She Fights Poverty: Empowering Women Entrepreneurs for Growth
March 07, 2016
With more equitable access to resources and information, enterprising women like Ayli Quinteros are lifting themselves, their families and their communities out of poverty.
This is the first post in our month-long #SheFightsPoverty blog series in honor of International Women’s Day 2016.
In many developing countries, women face tremendous barriers to success. They have limited access to the land, finance and information they need to grow their farms and businesses, and they are disproportionately affected by poverty, violence and discrimination. By providing the tools, resources and connections they need, TechnoServe is empowering women like Ayli Quinteros to overcome these challenges and become successful entrepreneurs.
This International Women's Day, join forces with your family and friends to help provide a woman entrepreneur the training she needs to grow her business and lift her family out of poverty.
With training, women like Ayli are developing the necessary skills to transform their communities.
Ayli and the twelve other members of Mishky Cacao have worked hard to transform their small community of Chazuta in the San Martín region of Peru. The farms around the community were dedicated to growing coca leaves, the raw product used in the production of cocaine. Coca production provided income for the community, but at the expense of the violence that came with it.
The men value and respect the women now because we are contributing to the household income, and the women have more opportunities to participate.
With support from the Economic Development Alliance, the community began to start planting cocoa plants instead of coca. However, the profits on cocoa remained lower than what they had previously been earning with coca. Despite knowing little about cocoa processing or running a business, Ayli and other women from the community hoped they could generate more value from the cocoa harvest by producing their own chocolate. Mishky Cacao was born.
TechnoServe began working with the twelve members of Mishky Cacao to improve their production and marketing in 2012 through the Economic Development Alliance project in partnership with U.S. Agency for International Development, the Government of Peru, the PIMCO Foundation, and other private and public sector supporters. The artisanal chocolate business has grown from just an idea to a profitable business earning more than $31,000 in revenue last year. It has also garnered industry-wide attention, winning a merit award for sustainability at the International Chocolate Awards in 2014.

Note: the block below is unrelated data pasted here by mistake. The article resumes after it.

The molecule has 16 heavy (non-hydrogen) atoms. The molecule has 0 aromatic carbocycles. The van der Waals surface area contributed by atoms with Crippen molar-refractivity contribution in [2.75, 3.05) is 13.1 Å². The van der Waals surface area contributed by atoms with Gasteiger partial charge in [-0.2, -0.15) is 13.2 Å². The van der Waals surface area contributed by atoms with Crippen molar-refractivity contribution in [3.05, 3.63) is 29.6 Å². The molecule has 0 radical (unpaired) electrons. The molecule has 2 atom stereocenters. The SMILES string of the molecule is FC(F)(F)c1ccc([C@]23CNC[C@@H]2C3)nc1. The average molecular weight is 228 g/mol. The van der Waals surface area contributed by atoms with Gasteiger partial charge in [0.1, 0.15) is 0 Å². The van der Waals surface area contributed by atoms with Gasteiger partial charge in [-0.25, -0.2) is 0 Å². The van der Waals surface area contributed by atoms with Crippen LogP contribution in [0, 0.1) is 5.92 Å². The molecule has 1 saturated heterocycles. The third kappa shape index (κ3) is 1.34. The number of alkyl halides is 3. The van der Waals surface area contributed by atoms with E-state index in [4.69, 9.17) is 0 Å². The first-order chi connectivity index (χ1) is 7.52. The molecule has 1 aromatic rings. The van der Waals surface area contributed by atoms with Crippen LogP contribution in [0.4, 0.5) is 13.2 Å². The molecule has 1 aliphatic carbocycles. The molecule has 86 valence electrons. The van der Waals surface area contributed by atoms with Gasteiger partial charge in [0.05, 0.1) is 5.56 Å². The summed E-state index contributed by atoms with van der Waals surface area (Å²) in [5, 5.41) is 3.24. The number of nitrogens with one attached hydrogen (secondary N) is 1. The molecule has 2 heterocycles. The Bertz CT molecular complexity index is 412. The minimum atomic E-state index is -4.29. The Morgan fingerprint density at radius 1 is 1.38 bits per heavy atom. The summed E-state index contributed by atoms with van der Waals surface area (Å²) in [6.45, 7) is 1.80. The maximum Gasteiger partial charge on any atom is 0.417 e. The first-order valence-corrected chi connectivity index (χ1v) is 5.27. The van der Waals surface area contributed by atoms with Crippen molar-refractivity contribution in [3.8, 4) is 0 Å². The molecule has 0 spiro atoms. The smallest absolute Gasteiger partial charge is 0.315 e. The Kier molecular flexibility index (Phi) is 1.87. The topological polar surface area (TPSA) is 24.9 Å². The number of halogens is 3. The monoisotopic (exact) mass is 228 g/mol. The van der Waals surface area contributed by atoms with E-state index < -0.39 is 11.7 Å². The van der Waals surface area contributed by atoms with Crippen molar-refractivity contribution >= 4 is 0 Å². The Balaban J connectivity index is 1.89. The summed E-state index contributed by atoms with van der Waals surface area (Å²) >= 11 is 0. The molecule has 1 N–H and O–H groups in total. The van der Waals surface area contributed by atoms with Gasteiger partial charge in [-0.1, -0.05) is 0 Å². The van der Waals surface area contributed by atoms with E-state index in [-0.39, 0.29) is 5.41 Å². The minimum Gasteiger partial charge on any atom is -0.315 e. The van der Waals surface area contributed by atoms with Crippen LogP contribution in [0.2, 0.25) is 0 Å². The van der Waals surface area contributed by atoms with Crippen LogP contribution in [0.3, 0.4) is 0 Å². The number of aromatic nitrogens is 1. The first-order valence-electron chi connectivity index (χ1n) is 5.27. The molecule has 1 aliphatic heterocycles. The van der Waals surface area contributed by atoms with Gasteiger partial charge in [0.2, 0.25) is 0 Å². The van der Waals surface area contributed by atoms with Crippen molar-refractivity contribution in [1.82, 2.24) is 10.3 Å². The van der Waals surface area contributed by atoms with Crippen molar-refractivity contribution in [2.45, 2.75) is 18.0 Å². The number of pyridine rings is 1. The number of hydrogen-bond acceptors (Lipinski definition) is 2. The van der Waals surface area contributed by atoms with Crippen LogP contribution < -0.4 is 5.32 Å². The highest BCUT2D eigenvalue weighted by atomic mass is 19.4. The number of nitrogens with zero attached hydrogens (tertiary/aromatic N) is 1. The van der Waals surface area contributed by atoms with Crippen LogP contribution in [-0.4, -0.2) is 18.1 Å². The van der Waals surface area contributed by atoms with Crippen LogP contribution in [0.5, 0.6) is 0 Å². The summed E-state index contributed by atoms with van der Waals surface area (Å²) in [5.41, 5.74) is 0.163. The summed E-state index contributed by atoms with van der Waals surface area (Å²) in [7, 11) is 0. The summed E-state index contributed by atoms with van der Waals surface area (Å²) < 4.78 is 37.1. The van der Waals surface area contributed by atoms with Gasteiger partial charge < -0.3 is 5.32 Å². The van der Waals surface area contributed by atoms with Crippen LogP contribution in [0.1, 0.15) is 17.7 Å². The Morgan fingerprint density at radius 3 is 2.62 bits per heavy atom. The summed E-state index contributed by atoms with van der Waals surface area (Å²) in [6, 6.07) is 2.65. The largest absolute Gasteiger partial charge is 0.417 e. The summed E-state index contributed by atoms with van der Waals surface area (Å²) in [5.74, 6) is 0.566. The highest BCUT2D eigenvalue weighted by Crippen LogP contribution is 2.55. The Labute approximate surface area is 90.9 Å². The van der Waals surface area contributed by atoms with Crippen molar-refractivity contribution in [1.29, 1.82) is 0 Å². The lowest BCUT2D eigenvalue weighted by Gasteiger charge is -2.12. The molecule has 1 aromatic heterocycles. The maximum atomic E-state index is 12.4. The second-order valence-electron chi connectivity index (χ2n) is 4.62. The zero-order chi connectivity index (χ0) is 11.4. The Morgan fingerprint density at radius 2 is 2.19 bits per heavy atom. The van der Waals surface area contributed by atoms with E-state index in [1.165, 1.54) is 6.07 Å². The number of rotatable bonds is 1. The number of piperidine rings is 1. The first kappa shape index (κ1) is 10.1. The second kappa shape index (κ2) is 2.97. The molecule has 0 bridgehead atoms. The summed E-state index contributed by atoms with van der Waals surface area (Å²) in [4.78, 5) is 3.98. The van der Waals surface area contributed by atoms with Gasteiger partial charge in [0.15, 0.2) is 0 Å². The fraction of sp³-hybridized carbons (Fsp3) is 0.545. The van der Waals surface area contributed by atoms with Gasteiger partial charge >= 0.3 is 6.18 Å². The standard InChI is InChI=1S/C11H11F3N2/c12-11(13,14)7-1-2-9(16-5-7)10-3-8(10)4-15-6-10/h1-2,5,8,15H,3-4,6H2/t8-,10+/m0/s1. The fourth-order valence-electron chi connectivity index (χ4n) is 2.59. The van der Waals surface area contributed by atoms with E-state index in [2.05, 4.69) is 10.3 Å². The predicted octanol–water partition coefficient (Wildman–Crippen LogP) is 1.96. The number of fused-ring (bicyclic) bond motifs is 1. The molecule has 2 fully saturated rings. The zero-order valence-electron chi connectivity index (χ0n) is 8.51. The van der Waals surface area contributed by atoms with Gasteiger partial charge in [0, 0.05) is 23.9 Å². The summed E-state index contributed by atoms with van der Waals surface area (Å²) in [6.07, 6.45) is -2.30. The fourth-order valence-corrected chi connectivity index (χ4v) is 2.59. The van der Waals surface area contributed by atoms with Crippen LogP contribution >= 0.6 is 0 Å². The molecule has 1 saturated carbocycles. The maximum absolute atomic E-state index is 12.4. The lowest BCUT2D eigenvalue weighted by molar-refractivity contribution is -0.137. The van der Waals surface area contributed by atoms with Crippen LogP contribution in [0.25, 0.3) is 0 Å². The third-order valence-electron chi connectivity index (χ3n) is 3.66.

The community of Chazuta is seeing the benefits of the women’s work as well. The group is now focused on expanding and are building a new processing facility with investment from the regional government, which will bring additional jobs to the community. Ayli’s family members have also adopted her entrepreneurial spirit: her husband sells the family’s extra cocoa beans and her son started a youth group that markets jams and handicrafts.
Providing women with training on business management, cocoa processing and better marketing has helped this small cooperative bring big change to their community. Not only has the violence, which surrounded the community during its years of coca production, dissipated, but women are gaining a larger role in the economic success of the community. “The men value and respect the women now because we are contributing to the household income, and the women have more opportunities to participate,” says Ayli.
Ayli and the women of Mishky Cacao are an example of how with training women can boost their income, working to lift their families and communities out of poverty.
Related Blog Posts
In honor of International Day of the Rural Woman, we are celebrating Geeta Devi and the women of Muzaffarpur, who trained to improve their farming businesses, increase their yields, and negotiate better contracts for a more transparent and profitable value chain.
In honor of Coffee Day, we are celebrating the stories of farmers like Blanca Rosa, who helped her community to overcome leaf rust and to create more profitable and sustainable coffee livelihoods.
Food processing businesses are working to end hunger by increasing their capacity to provide quality, nutritious fortified foods for local communities.